Terrific May’s model speech

Terrific May’s model speech

When locked in a corner with demands for the impossible, a need to hold your cards to your chest and a political system that chooses – when it suits it – to call itself transparent, your room for manoeuvre is limited. Thus a typical British understatement to sum up one aspect of Theresa May’s Brexit Lecture. With the cards she could reveal she couldn’t have done better – and this from someone who is desperately sad that UK is leaving EU.

There is plenty of analysis about the substance, so I won’t add to that, but little about the style, and that is worth a comment. The British Prime Minister is not instinctively charismatic. Political rhetoric doesn’t come easily to her because honesty is a high priority on her wish list. But she is no flat-foot when it comes to political finesse. In fact, I thought her handling of Boris Johnson was a political sleight too far. The jury’s still out on that one.

What were Mrs May’s objectives for her Brexit Lecture? Well, first that it should, indeed, be a lecture. No cosy fireside chat, no calming of the fears of those who say Armageddon approaches. Mrs May didn’t set out to win friends with honeyed words. Instead she set out to state her terms and ask “who is with me, who against me?” She had, of course, several audiences to address but one above all was her prime objective. It was you and me.

Her second objective was to be clear. Nothing is more frustrating than a Prime Minister in a muddle. I remember the relief of hearing Churchill after the pain of listening to Chamberlain. Mrs May made her leadership objectives clear from the start and repeated them several times. No matter that parts of what she said sounded repetitious. They were meant to be. “What I say three times is true.” Mrs May is Hunting the Snark* and intends to catch it.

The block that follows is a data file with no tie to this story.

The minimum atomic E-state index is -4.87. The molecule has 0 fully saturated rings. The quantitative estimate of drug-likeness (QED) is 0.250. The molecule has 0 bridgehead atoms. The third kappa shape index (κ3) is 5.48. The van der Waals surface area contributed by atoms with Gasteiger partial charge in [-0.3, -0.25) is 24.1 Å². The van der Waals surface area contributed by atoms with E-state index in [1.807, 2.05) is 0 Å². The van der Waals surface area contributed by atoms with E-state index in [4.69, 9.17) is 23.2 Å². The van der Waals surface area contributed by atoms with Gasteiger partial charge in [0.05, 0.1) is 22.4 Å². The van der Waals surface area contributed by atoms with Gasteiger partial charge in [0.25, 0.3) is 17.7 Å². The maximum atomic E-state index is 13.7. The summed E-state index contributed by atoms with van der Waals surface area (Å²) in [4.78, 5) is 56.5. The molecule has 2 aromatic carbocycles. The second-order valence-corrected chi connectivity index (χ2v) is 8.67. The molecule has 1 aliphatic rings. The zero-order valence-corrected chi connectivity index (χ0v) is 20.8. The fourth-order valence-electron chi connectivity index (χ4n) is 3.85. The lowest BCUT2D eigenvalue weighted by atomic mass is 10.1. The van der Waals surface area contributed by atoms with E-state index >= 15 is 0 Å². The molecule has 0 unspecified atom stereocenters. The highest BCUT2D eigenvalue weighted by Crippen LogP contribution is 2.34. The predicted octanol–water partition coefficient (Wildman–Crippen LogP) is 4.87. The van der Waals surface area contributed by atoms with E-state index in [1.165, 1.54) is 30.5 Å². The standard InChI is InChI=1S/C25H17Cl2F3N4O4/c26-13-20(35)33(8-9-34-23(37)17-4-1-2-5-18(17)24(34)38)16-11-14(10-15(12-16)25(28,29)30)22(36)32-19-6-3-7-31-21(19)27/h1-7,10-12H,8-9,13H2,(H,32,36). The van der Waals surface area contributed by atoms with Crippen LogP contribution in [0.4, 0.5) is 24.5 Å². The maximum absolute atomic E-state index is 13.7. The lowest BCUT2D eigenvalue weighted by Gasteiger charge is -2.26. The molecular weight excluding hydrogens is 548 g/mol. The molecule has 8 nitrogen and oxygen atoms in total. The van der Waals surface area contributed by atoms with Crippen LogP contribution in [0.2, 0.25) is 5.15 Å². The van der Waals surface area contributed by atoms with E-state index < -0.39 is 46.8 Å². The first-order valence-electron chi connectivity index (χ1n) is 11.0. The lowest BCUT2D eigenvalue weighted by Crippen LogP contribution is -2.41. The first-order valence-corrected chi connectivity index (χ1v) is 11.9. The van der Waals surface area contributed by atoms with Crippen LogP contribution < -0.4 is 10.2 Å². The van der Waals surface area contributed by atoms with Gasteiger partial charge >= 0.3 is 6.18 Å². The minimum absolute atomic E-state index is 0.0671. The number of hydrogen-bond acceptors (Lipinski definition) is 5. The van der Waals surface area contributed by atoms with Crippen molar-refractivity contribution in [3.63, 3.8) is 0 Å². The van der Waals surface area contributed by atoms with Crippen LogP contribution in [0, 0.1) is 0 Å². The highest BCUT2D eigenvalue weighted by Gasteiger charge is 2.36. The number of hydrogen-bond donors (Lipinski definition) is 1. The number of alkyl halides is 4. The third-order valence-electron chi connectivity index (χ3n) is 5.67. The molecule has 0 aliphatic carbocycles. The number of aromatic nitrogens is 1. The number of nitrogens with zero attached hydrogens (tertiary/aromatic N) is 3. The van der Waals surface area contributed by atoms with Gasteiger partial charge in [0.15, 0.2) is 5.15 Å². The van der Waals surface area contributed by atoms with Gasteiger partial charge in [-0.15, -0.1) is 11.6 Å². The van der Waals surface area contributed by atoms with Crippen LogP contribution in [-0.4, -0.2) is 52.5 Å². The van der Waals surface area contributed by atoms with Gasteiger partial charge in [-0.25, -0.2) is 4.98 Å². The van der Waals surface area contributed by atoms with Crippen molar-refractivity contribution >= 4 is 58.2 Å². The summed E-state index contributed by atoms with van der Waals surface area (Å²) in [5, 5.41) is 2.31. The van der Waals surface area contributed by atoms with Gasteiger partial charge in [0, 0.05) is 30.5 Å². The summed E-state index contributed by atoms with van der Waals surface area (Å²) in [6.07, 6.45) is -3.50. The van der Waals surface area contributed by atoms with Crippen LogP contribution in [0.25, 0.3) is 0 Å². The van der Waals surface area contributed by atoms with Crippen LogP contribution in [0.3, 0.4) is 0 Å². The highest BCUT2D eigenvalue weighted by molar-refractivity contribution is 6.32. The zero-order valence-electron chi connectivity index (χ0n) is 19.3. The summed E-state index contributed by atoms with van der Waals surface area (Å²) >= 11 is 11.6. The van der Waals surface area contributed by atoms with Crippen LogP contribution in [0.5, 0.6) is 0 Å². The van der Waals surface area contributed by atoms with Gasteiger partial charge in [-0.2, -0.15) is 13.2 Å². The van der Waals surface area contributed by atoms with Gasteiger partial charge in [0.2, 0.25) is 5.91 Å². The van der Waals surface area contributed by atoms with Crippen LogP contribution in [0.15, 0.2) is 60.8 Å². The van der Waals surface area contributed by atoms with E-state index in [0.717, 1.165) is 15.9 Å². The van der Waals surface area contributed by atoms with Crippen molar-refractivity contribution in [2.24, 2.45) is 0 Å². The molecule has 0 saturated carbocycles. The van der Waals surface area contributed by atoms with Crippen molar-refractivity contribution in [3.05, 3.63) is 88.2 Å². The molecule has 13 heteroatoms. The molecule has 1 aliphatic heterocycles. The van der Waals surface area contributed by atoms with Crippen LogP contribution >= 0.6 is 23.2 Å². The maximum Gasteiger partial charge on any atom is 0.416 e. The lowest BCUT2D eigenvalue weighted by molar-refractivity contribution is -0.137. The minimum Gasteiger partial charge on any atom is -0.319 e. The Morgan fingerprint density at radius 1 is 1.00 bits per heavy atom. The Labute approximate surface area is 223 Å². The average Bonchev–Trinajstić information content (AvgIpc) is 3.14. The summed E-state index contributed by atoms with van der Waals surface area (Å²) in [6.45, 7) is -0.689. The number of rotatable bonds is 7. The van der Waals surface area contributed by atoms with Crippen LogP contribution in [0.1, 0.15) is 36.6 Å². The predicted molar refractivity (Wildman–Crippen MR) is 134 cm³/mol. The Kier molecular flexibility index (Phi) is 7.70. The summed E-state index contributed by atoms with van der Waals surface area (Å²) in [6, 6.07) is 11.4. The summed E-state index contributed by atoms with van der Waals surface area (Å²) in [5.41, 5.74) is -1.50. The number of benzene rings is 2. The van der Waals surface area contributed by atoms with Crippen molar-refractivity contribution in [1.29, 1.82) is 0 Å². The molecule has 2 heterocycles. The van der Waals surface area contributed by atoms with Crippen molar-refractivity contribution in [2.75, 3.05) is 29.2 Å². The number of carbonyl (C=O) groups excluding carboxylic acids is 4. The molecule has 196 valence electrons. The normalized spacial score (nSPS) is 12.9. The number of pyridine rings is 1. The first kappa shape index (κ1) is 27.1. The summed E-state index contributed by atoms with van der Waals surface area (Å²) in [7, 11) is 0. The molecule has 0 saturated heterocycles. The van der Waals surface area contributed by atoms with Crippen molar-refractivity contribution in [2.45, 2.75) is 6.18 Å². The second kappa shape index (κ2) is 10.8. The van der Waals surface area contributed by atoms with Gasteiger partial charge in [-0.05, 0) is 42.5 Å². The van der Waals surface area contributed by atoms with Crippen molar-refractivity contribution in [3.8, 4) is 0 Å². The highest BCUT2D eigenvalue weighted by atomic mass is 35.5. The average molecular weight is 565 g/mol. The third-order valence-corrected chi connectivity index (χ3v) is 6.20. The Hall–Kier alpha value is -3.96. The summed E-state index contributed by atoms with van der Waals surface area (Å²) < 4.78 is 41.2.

However, Mrs May has a bigger challenge than either of her first two objectives suggest. She has taken on an always risky job at a time of voter madness – babies, bathwater, out with the lot. ‘See if she can keep her hand while it is in a raging furnace’ is the mood of the electorate. It’s what the system is for. Democracy is there to make impossible demands. Mrs May is about surviving. She knows that will be difficult, maybe impossible. She also knows that if she does, it will be because she read correctly the moment to be bold.

Politicians need substance in what they do. Mrs May’s substance is fragile with a relatively small margin in favour of Leave. She has to make the best of that. Leaders need panache, especially when their margin is small. Theresa May is showing as much ‘bold’ as she can find, with as open and optimistic an approach as she can muster.

I still don’t want to leave. But I am impressed enough by the Prime Minister’s determination to say “Go for it, Ma’am. You are a Terrific May.”

Maybe other leaders will learn the importance of ‘bold’ today?

*The Hunting of the Snark by Lewis Carroll